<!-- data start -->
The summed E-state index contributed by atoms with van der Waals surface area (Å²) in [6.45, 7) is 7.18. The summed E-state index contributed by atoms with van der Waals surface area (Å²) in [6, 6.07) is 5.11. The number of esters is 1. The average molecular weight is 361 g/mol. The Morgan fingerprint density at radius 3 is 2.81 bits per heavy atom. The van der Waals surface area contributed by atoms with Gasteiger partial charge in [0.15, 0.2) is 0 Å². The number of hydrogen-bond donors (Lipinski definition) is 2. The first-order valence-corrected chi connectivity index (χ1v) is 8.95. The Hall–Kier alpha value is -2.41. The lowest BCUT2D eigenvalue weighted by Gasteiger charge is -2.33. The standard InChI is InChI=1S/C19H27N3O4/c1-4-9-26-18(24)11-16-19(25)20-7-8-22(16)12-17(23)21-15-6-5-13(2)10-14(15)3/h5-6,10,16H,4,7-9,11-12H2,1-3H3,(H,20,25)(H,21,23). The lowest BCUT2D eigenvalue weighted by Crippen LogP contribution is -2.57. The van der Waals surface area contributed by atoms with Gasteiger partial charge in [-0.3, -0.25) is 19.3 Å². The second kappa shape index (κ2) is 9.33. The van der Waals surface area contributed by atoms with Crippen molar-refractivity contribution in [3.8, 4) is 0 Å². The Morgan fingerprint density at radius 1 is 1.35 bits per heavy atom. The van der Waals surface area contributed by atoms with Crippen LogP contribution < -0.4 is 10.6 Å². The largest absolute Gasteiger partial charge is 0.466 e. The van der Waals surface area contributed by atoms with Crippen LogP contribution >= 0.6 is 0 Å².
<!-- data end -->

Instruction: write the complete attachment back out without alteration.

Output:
The summed E-state index contributed by atoms with van der Waals surface area (Å²) in [6.45, 7) is 7.18. The summed E-state index contributed by atoms with van der Waals surface area (Å²) in [6, 6.07) is 5.11. The number of esters is 1. The average molecular weight is 361 g/mol. The Morgan fingerprint density at radius 3 is 2.81 bits per heavy atom. The van der Waals surface area contributed by atoms with Gasteiger partial charge in [0.15, 0.2) is 0 Å². The number of hydrogen-bond donors (Lipinski definition) is 2. The first-order valence-corrected chi connectivity index (χ1v) is 8.95. The Hall–Kier alpha value is -2.41. The lowest BCUT2D eigenvalue weighted by Gasteiger charge is -2.33. The standard InChI is InChI=1S/C19H27N3O4/c1-4-9-26-18(24)11-16-19(25)20-7-8-22(16)12-17(23)21-15-6-5-13(2)10-14(15)3/h5-6,10,16H,4,7-9,11-12H2,1-3H3,(H,20,25)(H,21,23). The lowest BCUT2D eigenvalue weighted by Crippen LogP contribution is -2.57. The van der Waals surface area contributed by atoms with Gasteiger partial charge in [-0.3, -0.25) is 19.3 Å². The second kappa shape index (κ2) is 9.33. The van der Waals surface area contributed by atoms with Crippen molar-refractivity contribution in [3.8, 4) is 0 Å². The Morgan fingerprint density at radius 1 is 1.35 bits per heavy atom. The van der Waals surface area contributed by atoms with Crippen LogP contribution < -0.4 is 10.6 Å². The largest absolute Gasteiger partial charge is 0.466 e. The van der Waals surface area contributed by atoms with Crippen LogP contribution >= 0.6 is 0 Å².